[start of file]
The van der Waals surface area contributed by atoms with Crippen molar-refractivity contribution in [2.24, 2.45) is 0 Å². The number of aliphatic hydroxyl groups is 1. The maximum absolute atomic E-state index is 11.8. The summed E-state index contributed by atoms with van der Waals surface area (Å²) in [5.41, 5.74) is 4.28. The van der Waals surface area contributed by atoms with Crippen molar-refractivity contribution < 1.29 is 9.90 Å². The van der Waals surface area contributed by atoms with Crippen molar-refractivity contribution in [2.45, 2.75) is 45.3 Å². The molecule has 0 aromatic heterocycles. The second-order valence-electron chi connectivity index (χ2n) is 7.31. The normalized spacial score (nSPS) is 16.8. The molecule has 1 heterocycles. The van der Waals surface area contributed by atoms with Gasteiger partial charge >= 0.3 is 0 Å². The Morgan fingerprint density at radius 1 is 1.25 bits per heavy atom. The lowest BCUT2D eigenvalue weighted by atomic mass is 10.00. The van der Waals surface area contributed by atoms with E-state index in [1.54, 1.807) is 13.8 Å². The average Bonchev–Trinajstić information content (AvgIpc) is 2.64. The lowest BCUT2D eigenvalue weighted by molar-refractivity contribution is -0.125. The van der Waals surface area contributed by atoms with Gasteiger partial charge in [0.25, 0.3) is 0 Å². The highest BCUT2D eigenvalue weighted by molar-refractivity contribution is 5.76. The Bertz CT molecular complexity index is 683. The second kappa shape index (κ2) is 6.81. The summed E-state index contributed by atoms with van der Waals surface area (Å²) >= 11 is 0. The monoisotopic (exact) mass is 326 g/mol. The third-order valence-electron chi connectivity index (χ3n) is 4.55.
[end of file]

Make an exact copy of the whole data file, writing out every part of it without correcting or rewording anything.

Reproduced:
The van der Waals surface area contributed by atoms with Crippen molar-refractivity contribution in [2.24, 2.45) is 0 Å². The number of aliphatic hydroxyl groups is 1. The maximum absolute atomic E-state index is 11.8. The summed E-state index contributed by atoms with van der Waals surface area (Å²) in [5.41, 5.74) is 4.28. The van der Waals surface area contributed by atoms with Crippen molar-refractivity contribution < 1.29 is 9.90 Å². The van der Waals surface area contributed by atoms with Crippen molar-refractivity contribution in [2.45, 2.75) is 45.3 Å². The molecule has 0 aromatic heterocycles. The second-order valence-electron chi connectivity index (χ2n) is 7.31. The normalized spacial score (nSPS) is 16.8. The molecule has 1 heterocycles. The van der Waals surface area contributed by atoms with Gasteiger partial charge >= 0.3 is 0 Å². The Morgan fingerprint density at radius 1 is 1.25 bits per heavy atom. The lowest BCUT2D eigenvalue weighted by atomic mass is 10.00. The van der Waals surface area contributed by atoms with E-state index in [1.54, 1.807) is 13.8 Å². The average Bonchev–Trinajstić information content (AvgIpc) is 2.64. The lowest BCUT2D eigenvalue weighted by molar-refractivity contribution is -0.125. The van der Waals surface area contributed by atoms with Gasteiger partial charge in [0.25, 0.3) is 0 Å². The highest BCUT2D eigenvalue weighted by molar-refractivity contribution is 5.76. The Bertz CT molecular complexity index is 683. The second kappa shape index (κ2) is 6.81. The summed E-state index contributed by atoms with van der Waals surface area (Å²) >= 11 is 0. The monoisotopic (exact) mass is 326 g/mol. The third-order valence-electron chi connectivity index (χ3n) is 4.55.